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Published: 5/27/2013 - Updated: 10 months ago

Local bee champion prepares for nationals

She studies 200 words for spelling every day

BY LORENZO LIGATO
BLADE STAFF WRITER
Samantha Schofield, a fifth grader at Fallen Timbers Middle School, standing with her mother, Janet, will be competing in the Scripps National Spelling Bee. Samantha Schofield, a fifth grader at Fallen Timbers Middle School, standing with her mother, Janet, will be competing in the Scripps National Spelling Bee.
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This year, fifth-grader Samantha Schofield will skip her last week of classes at Fallen Timbers Middle School in Whitehouse. As her classmates and teachers wrap up the school year, the 11-year-old will head to National Harbor, Md., to compete in the 2013 Scripps National Spelling Bee.

The national spelling competition, which is in its 86th year, pits young spellers from across the country against each other in several rounds of vocabulary tests and spell-offs.

Starting Tuesday, 280 children ranging in age from 8 to 14, will try to spell their way to the top. Among them, Samantha will represent northwest Ohio.

On March 14, Samantha won the 2013 Blade Northwest Ohio Championship Spelling Bee, an annual competition sponsored by The Blade and the Ohio Lottery. In a three-hour spell-off at Owens Community College’s Center for Fine and Performing Arts, Samantha spelled more than 26 words in a lengthy contest against 53 students from nine city regions.

Fallen Timbers teachers present at the competition remember being astonished by Samantha’s spelling skills.

“Another teacher and I were trying to spell along, but Samantha was spelling words we didn’t even know,” said Brian Billings, who teaches a learning enrichment and acceleration program at Fallen Timbers.

It was with the spelling of crambo — a game in which a player gives a word to which another player must find a rhyme — that Samantha clinched the title of winner. As a prize, she received an expenses-paid trip to the Washington area for the National Spelling Bee, a $100 savings bond, a plaque, and a Merriam-Webster’s Third New International Dictionary.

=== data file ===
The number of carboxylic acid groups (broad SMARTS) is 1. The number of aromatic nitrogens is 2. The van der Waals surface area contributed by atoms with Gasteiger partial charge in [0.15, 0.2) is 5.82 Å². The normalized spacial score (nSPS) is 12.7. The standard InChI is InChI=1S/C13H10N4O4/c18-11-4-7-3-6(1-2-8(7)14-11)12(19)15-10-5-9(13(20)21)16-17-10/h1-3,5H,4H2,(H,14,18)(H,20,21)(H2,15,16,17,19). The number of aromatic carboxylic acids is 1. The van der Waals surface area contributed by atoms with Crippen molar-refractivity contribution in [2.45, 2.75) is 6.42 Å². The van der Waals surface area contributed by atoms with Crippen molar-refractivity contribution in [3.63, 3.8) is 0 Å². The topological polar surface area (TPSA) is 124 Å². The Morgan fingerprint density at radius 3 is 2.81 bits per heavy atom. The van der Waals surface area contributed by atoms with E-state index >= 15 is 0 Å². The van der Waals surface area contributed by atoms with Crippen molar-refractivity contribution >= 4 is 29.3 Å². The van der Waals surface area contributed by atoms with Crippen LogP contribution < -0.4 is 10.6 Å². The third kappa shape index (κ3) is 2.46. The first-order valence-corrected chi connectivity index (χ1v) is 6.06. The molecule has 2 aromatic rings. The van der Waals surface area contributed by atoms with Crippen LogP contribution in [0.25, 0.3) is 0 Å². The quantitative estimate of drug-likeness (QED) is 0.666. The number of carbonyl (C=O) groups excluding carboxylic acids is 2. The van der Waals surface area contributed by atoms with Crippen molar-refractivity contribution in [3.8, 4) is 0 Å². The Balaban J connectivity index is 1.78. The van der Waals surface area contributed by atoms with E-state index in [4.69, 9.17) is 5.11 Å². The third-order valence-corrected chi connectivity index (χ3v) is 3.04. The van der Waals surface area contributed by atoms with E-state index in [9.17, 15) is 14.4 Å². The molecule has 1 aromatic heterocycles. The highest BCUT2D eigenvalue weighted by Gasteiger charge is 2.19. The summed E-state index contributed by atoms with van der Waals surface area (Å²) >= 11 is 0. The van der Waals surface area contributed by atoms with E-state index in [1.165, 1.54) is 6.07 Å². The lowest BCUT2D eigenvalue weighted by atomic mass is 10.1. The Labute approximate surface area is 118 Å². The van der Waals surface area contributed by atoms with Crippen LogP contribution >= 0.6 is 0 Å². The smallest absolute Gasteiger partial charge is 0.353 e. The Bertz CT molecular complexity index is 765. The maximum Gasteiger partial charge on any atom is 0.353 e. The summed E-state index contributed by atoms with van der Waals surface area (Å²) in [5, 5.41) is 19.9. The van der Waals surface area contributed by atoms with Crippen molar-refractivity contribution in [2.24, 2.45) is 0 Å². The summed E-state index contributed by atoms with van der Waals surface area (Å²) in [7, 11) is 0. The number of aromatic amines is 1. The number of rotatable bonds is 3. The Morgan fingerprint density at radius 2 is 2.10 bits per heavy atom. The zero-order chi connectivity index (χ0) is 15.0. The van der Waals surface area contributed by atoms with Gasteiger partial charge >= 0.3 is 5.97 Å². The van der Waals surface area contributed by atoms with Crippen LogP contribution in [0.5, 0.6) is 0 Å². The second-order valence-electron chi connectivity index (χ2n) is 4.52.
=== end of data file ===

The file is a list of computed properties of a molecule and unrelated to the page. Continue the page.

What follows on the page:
Right after the regional spelling bee, Samantha received “calls from all over the place,” recalled her mother, Janet Schofield. “They were spelling coaches interested in working with Sam,” she said. “It was a little overwhelming.”

However, the young spelling bee champion decided to put her brand-new dictionary away on the shelf and take a break from spelling for a month. But now, as the National Spelling Bee approaches, she is back to her old daily study routine. Every night, Samantha spends about an hour before bed studying words, roots, prefixes, and suffixes for a total of about 200 terms a night.

“When she starts spelling wrong, we know it’s time to go to bed,” said her mother.

“Sleep gets in the way,” she added, jokingly.

Samantha won her first spelling bee in second grade, when she attended Monclova Elementary School.

She has competed in six spelling contests in her school since, but it was only this March that she was able to meet the age requirement for The Blade spelling bee.

“I love spelling — it’s fun,” the spelling champ said. But she admits that she still struggles with German-derived words.

In addition to spelling, Samantha divides her time between school and sports, practicing a different activity every weekday, including rollerblading, competitive swimming, basketball, lacrosse, and soccer.

An avid reader, Samantha is a “self-motivated, organized and positive student” in class, according to her teachers. In August, she tested into Mr. Billings’ LEAP class, which meets every Tuesday from 7:45 a.m. to 2:35 p.m.

“Samantha is just a great symbol for what it means to be a good student,” Mr. Billings said. “Not just because she is smart, but because of the attitude she brings to class.”

Rarely does Samantha miss the spelling of a word, and sometimes her classmates reach out to her with their spelling questions, Mr. Billings said.

However, Samantha said her favorite subject in school is science, and she excludes the possibility of a future career in writing.

“I’m good with words, but I’m not much of a writer,” she said. “Since I was young, I always wanted to be a pediatrician.”

The spelling bee competition will start Tuesday, with a computer-based spelling and vocab test. Preliminary on-stage rounds will take place Wednesday, while semifinals will begin Thursday afternoon, immediately followed by the finals at 8 p.m.

Despite the pressure of a three-day spelling competition, Samantha said she’s determined to find the right letters.

“I’m not nervous right now, but I might be when I’ll be on stage,” she said.

The 2013 Scripps National Bee will be televised live nationwide on ESPN3 Wednesday, ESPN2 Thursday afternoon, and ESPN on Thursday night.

Contact Lorenzo Ligato at: lligato@theblade.com or 419-724-6091.



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